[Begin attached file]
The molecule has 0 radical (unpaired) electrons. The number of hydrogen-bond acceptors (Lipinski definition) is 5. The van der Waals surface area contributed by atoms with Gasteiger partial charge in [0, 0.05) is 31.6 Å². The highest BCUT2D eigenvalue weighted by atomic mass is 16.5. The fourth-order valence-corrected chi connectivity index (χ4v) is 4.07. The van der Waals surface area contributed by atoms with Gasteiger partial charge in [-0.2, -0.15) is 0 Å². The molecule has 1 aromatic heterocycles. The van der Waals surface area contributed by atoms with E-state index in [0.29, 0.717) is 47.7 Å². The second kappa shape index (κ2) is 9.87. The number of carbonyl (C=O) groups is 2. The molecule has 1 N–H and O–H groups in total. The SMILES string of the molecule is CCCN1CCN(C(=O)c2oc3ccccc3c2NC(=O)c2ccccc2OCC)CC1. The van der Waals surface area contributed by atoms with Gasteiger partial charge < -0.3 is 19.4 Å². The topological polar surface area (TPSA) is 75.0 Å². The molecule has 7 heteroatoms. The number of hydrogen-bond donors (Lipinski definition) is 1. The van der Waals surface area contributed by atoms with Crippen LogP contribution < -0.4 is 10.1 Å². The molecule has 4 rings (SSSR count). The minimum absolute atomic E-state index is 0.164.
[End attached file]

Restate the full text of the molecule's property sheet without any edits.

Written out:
The molecule has 0 radical (unpaired) electrons. The number of hydrogen-bond acceptors (Lipinski definition) is 5. The van der Waals surface area contributed by atoms with Gasteiger partial charge in [0, 0.05) is 31.6 Å². The highest BCUT2D eigenvalue weighted by atomic mass is 16.5. The fourth-order valence-corrected chi connectivity index (χ4v) is 4.07. The van der Waals surface area contributed by atoms with Gasteiger partial charge in [-0.2, -0.15) is 0 Å². The molecule has 1 aromatic heterocycles. The van der Waals surface area contributed by atoms with E-state index in [0.29, 0.717) is 47.7 Å². The second kappa shape index (κ2) is 9.87. The number of carbonyl (C=O) groups is 2. The molecule has 1 N–H and O–H groups in total. The SMILES string of the molecule is CCCN1CCN(C(=O)c2oc3ccccc3c2NC(=O)c2ccccc2OCC)CC1. The van der Waals surface area contributed by atoms with Gasteiger partial charge < -0.3 is 19.4 Å². The topological polar surface area (TPSA) is 75.0 Å². The molecule has 7 heteroatoms. The number of hydrogen-bond donors (Lipinski definition) is 1. The van der Waals surface area contributed by atoms with Crippen LogP contribution < -0.4 is 10.1 Å². The molecule has 4 rings (SSSR count). The minimum absolute atomic E-state index is 0.164.